Two languages and two cultures

Cultural diversity is a popular topic while entering the work force in the United States. Immigrants often come to the United States seeking the American dream, willingly sacrificing their own culture and ready for the next generation to adopt the new way of life. The acclimation process for these families may be difficult without learning the English language. Acculturation to the new culture at a microlevel is evidently limited when engaging with locals or participating in community activities. Not surprisingly, this is how most first-generation monolingual Spanish-speaking Hispanic parents migrate to the United States. This population particularly interests me because they compromise most families I see at a clinical level with this presenting issue. For this blog, I will refer to them as parents or families interchangeably.

I come across monolingual (or predominantly) English speaking children accompanied by their monolingual Spanish speaking parents more times than what I would like. It puts me in a bind wondering whether this is related to the limited parenting skills of permitting their child to decide between two languages and two cultures, as if it is the same decision the child makes when they refuse to eat broccoli because they do not like the taste of it. They may not understand the deeper significance to adopting their parents’ native language. Generational divides may be woven between a parent and their child when the household language becomes a barrier for communication. Speculations exist describing this phenomenon and it has been hypothesized that parents equate the child’s language preference as a sign of future progress in America. We do not understand if this phenomenon is related to parenting style or even if it may be related to the parent’s individual acculturation, which truly drives the promotion of bilingualism within these households. Little is known about how monolingual Spanish-speaking families or bilingual (English/Spanish) families educate and stimulate their child’s linguistic development during the formative years. One can assume parenting style and acculturation to the United States are imperative factors involved in these practices. This concerns me because in my opinion, the child may present with attachment issues if the parent’s values are not well supported in the child’s upbringing.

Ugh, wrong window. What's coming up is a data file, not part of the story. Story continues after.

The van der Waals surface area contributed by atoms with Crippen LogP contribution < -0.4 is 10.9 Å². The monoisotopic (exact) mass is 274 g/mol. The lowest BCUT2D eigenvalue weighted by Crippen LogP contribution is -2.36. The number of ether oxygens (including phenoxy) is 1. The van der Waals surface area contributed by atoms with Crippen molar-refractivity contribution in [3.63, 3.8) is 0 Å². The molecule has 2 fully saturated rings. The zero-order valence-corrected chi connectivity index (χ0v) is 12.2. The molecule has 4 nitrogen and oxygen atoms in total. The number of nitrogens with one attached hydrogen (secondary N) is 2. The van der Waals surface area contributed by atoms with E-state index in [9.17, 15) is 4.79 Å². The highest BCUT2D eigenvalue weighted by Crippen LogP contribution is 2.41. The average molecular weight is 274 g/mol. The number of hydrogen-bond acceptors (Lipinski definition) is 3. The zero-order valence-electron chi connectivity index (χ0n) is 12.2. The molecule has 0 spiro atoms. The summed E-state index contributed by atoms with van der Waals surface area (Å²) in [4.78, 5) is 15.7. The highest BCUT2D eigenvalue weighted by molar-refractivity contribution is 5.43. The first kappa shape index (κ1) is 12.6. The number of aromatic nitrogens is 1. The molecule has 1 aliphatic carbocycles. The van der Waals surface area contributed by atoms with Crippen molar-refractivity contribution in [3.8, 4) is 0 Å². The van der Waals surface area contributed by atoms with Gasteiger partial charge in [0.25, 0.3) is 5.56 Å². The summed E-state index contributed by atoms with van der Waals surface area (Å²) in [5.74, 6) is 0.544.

Perhaps we may need to take a step back to better understand the reasoning behind the scenes. Families are hungry for growth and despite their own hard work, continue to struggle in the rat-race of the poverty cycle. Working two or three jobs with minimum wage salaries as the household income, with very little time left during the day to sit for an English class and learn the language. When studying Hispanic culture, scientists have seen that parents emphasize family values through the promotion of mealtime gatherings and unity amongst siblings. The day-to-day stress may not allow parents to set limits and enforce the use of the native language during mealtime, watching television or while on technological devices. Studies also show that Hispanic parents trust the educational system as their guide to teach their child the academic skills needed for future progress. Fortunately, the progressive state of California encourages bilingual education with dual language learning or two-way immersion educational programs. However, an individual’s cultural values, beliefs and literacy practices are impacted even prior to starting an academic setting.

Historically, Hispanic kindergarten students arrive with fewer school readiness skills and lower reading capabilities when compared to their other counterparts, per the National Center of Education Statistics in 2004. Being of Hispanic origin and speaking a language other than English in the household were reported risk factors associated to this finding. Policy makers and healthcare providers have acknowledged the importance of addressing education to those who speak other languages other than English. An English language learner has been described legally as a person ages 3 years to 21 years who has a first, home, primary or native language other than English.

Concomitantly, I would like to encourage childcare providers and pediatric p0roviders to encourage the introduction and practice of home literacy activities during the early school years in any language while at the home. This will certainly result in improved literacy in young children learning English as a second language. (Hammer & Miccio, 2001). Of note, the promotion of bilingualism supports neurolinguistics development which include:

1) facilitating English language acquisition,

2) promoting positive cultural self-identity,

3) enhancing the family’s quality of life,

4) promoting community inclusion and

5) supporting smoother transitions to new environments.

Culture translates to what is salient for common values and when taking action towards a common goal regardless of location. There is a heightened awareness of a divided America and a strong feeling of anti-immigration, which may discourage parents to support their own culture currently. Ultimately, when parents are more comfortable with a United States’ “diversity” is substituted by “inclusion” and there is less implicit erroneous pushback for diversity then, maybe they will be more willing to promote bilingualism and acquisition of their home language.

Wilhelmina Hernandez, MD